Official recognition of women as full-fledged members of the armed forces gained momentum in the late 1940s. Women became officially recognised as a permanent part of the US armed forces in 1948, the UK in 1949, and Canada in 1951.In most other countries, the first batch of women soldiers joined in the 1980s or the 1990s. India started recruiting women in its armed forces in 1992.Initially, these recruitments were largely restricted to the Army Medical Corps, the Army Dental Corps, and the Military Nursing Service. In some countries like New Zealand, Israel and Canada, all military positions, including combat roles, are open for women.Others have certain restrictions.

Since when are women flying fighter planes?

On record, Turkey is the first country to allow a woman to fly a fighter plane. In 1937, former Turkish president Mustafa Kemal Ataturk's adopted daughter Sabiha Gokcen became the world's first combat pilot when she took part in the military operation against the Dersim rebellion. In 1989, Dee Brasseur and Jane Foster qualified as the first female fighter pilots of the Canadian air force. In 1993, Jeannie Leavitt became the first female combat pilot of the American air force. In 2012, Leavitt became the world's first female wing commander of any major air force when she was promoted to command 5,000 airmen at Seymour Johnson Air Force Base in North Carolina. In 2013, China, too, inducted 16 female fighter pilots in its air force. On Saturday, the Indian Air Force formally commissioned its first women fighter pilots with the induction of Bhawana Kanth, Avani Chaturvedi and Mohana Singh.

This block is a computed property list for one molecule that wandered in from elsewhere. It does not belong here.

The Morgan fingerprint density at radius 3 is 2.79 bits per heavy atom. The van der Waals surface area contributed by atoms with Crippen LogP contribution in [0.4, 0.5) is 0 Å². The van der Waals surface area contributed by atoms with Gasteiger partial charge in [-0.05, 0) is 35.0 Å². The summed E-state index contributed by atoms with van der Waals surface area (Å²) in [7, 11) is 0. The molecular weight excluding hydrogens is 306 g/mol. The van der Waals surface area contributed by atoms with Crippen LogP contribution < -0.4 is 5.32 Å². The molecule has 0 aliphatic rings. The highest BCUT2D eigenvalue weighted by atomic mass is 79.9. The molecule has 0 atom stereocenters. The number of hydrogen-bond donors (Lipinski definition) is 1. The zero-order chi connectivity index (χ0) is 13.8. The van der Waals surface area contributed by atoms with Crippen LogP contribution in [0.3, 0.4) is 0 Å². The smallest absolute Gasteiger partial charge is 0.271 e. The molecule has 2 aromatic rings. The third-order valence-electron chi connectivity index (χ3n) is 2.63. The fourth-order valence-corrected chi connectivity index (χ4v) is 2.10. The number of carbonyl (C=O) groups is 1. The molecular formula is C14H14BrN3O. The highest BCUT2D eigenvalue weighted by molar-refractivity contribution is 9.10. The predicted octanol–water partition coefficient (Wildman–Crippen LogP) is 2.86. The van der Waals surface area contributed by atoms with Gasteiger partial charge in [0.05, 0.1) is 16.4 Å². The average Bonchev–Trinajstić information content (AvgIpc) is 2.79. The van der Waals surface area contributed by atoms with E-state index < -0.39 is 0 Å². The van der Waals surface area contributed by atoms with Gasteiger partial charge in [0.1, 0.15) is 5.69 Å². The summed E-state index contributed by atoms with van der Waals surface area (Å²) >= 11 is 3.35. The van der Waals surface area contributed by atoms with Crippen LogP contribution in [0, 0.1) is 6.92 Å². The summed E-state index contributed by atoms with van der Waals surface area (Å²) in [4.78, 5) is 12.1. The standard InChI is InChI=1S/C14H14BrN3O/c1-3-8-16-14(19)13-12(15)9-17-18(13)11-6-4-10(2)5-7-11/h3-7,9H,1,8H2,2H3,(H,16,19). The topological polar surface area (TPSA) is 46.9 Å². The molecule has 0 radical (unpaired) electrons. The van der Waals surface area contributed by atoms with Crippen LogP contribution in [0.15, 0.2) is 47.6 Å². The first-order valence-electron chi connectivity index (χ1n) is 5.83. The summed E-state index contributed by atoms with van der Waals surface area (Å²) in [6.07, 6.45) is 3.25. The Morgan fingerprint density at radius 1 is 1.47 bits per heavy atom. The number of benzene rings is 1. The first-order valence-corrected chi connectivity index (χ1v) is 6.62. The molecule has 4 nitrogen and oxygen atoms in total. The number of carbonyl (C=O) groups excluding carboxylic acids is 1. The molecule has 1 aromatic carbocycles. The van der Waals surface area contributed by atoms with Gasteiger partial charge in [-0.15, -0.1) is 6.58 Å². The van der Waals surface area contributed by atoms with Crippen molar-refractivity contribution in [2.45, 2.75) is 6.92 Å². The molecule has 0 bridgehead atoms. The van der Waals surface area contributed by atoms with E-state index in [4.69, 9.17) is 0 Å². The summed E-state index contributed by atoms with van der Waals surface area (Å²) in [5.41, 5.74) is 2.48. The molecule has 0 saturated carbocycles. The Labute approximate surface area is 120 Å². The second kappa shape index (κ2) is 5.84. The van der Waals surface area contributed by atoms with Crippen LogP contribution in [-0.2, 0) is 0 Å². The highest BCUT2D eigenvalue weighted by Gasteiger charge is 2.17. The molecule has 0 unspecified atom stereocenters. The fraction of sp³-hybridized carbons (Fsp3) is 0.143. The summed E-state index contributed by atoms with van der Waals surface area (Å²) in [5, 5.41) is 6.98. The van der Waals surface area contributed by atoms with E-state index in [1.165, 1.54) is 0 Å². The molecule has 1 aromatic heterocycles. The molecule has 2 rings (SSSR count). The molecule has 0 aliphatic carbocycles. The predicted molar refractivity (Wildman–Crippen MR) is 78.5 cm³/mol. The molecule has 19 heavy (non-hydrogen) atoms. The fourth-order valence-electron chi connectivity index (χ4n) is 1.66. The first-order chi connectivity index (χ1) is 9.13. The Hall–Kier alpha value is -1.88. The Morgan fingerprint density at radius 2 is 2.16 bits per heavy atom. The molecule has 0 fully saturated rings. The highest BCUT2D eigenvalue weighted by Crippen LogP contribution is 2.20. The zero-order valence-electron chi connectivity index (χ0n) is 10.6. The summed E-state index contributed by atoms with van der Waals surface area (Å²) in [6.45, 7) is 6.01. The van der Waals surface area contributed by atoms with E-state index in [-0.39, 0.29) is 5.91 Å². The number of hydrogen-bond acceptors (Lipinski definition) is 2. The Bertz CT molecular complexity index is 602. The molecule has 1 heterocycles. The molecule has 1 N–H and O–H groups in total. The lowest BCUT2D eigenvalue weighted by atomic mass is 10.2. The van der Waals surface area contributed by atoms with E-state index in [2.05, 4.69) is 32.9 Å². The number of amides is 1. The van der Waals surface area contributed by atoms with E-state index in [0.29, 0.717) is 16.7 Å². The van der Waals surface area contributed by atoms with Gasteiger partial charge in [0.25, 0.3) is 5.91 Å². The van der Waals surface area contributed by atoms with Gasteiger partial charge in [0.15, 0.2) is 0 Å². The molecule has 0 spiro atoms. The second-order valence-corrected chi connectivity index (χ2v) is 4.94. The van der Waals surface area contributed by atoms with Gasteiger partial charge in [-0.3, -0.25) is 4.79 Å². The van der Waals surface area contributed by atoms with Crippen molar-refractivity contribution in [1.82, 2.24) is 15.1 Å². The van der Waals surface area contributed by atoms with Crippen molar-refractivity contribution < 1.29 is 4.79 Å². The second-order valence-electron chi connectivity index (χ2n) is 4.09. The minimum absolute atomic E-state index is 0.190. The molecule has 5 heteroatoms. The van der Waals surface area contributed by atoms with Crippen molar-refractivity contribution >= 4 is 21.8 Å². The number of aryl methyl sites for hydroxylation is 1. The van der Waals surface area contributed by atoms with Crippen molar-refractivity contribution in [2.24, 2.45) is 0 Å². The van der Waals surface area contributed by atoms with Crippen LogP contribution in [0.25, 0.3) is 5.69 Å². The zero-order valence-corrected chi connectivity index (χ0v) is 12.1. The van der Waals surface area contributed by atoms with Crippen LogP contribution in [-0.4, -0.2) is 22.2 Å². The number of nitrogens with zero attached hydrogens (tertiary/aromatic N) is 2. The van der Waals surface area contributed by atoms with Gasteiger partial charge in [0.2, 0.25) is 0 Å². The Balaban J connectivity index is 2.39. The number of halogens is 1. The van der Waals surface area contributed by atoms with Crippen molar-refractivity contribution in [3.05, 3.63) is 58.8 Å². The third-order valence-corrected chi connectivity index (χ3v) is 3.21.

'INA Treasure'

Sources: India Today:

1. India Today

2. India Today

Unsolved mystery, India Today
The INA treasure: some facts, India Today
Diplomats warned on missing ina treasure: 1947-1955, India Today
The INA treasure trail, India Today
The vanished valuables of INA treasure: 1945-1951, India Today
The vanished valuables of INA treasure: 1952-1978, India Today

Sandeep Unnithan

May 15, 2015

Netaji files reveal Jawaharlal Nehru government knew of Subhas Chandra Bose's missing treasure chest

Locked away in the vaults of South Block and protected by the Official Secrets Act for over half a century, are revelations of one of India's earliest scandals. Hundreds of yellowing documents that raise serious suspicions about cash, gold and jewellery that Netaji Subhas Chandra Bose collected to finance his armed struggle for Independence being siphoned away.